Basic Three-Dimensional Forms

At the three-dimensional level there are five basic forms: the sphere, the cone, the cylinder, the torus, and the cube. All three-dimensional objects can be constructed from the parts of these five forms. Things with flat surfaces and abrupt changes in surface plane, like the corners of a house or the hexagonal head of a bolt, relate to cubes. Curved planes, like the rounded arms of a sofa or the ripples of a flag, relate to cones or cylinders. Bumps, dents, and hills relate to spheres. A barbecue is composed of spheres and cylinders; a mailbox is a half-cylinder and a cube. The rounded circular rim of a cup relates to the torus, which is also the basic form of a coiled snake or chain links.

In studying the basic forms, you must also consider how they appear in the negative. For example, a crater is a negative sphere; a rut or a groove is a negative cylinder; an empty rectangular swimming pool is part of a negative cube.

The Sphere
The sphere is the easiest of the forms to draw because no matter what your angle of view, it is always drawn as a circle. Nearly pure examples of spherical forms are oranges, the moon, soccer balls, and bubbles.

The sphere drawn in line is simply a circle.

The Cone
The cone is the next easiest to draw. It is simply a V with a circle between its ends. When seen at an angle, the circle is an ellipse. A line drawn from the center of the circular base to the point of the V is the cone's midline. If the cone's base is perpendicular to the midline, the cone's sides are drawn from the narrow ends of the ellipse. If not, the base of the cone will be seen as though cut at an angle. Nearly pure examples of cone forms are pencil points, Christmas trees, ships' masts, and witches' hats.

A cone is drawn as a triangle with an ellipse on one end. A line drawn from the middle of the ellipse to the point of the cone is called the midline. If a line drawn through the widest part of the ellipse is not perpendicular to the midline, the cone will not stand up straight.

Complex forms can be seen as combinations of the basic forms.

The Cylinder
The cylinder is drawn with parallel lines for the sides and circles between the parallel lines. (As with the cone, the circles become ellipses when seen at an angle.) If the top and bottom of the cylinder are perpendicular to its sides, the parallel lines are drawn from the narrow ends of the ellipses. A line from the center of one ellipse to the center of the other is the cylinder's midline. A line drawn through the widest part of the ellipse will be perpendicular to the midline of the cylinder. It is important to remember that although the top and bottom surfaces of a cylinder are parallel, they are not drawn as identical ellipses. The closer one of these surfaces IS to your eye level (also known as the horizon line), the narrower the ellipse will appear; the farther from eye level, the rounder the ellipse will appear. (For more on this, see the chapter on elliptical perspective.) A foreshortened cylinder-one that is drawn narrower at one end to give the illusion of projection or extension into space-will appear to have sides that are not parallel, because they are drawn in perspective. In perspective, parallel lines appear to converge as they recede into space. Nearly pure examples of cylindrical forms are cans, broom handles, and curtain rods.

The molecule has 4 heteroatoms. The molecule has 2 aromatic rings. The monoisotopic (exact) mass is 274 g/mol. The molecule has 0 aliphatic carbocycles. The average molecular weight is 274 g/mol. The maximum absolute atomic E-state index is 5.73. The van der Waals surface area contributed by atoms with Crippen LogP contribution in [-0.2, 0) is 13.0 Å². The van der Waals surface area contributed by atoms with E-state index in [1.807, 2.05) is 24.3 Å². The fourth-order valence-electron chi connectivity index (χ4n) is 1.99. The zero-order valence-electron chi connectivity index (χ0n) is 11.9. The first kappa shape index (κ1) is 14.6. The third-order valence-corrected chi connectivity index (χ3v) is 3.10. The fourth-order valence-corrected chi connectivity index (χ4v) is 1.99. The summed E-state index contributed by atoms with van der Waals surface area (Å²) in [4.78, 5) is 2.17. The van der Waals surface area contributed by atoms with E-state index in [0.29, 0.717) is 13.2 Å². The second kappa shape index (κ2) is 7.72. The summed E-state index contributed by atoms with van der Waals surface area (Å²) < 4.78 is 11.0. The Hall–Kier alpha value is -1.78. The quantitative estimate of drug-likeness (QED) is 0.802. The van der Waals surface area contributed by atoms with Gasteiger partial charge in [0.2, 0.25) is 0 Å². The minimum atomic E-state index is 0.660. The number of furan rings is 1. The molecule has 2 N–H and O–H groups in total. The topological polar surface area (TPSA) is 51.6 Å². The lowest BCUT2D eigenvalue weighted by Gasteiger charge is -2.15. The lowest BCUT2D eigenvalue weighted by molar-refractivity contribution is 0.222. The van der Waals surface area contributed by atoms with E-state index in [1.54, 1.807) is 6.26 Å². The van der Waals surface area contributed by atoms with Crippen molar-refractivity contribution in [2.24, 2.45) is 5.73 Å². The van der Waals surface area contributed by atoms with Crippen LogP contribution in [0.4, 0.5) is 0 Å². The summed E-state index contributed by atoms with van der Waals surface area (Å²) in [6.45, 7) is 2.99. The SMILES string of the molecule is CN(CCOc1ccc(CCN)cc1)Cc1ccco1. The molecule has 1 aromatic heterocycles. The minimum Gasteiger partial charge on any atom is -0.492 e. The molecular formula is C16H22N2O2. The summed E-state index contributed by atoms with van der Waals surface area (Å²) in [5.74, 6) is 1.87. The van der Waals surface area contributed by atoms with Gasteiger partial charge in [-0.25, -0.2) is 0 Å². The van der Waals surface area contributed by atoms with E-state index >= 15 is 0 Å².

A cylinder is drawn as a pair of parallel lines with an ellipse at each end between the parallel lines. The ellipse nearer to your eye level will appear narrower than the one farther away from your eye level.

In this illustration cylinder #1, at left, is drawn correctly, while the other three are wrong. In #2, the top and bottom ellipses are the same, but this cannot be the case because they are seen at different levels. Cylinder #3 is wrong because even though it sits on a flat surface, the bottom should not be drawn flat because the bottom of the form itself is curved. In cylinder #4, the top ellipse should be narrower because it is closer to our eye level than the bottom ellipse.

The Torus
The torus is a doughnut shape. Seen from above, it is just two circles, one within the other. From a three-quarter view, the middle of the external edge is the middle portion or an ellipse; the ends are portions of two small circles. The inside of the torus (the hole in the doughnut) is depicted by two arcs that form an ovoid (oval-like) shape with pointed ends. Nearly pure examples of a torus are a bagel, a coiled garden hose or snake, and a chain link.

A torus is drawn either as two ellipses, one within the other, or as an ellipse with two opposing arcs forming a pointed ellipse within. Seen (rom the side, a torus con be two parallel fines with a half- Circle on either end.

The Cube
A cube is a box with six square sides. Pure examples of cubes are dice, filing cabinets, sheds, and washing machines. The cube is the most difficult form to draw correctly because it involves linear perspective. A more thorough explanation of linear perspective will be presented later in this book, but on the following pages you will find some basic concepts.

A cube is a six-sided form; each side is a flat square. This is the most difficult of the five basic forms to draw because it requires an understanding of linear perspective.

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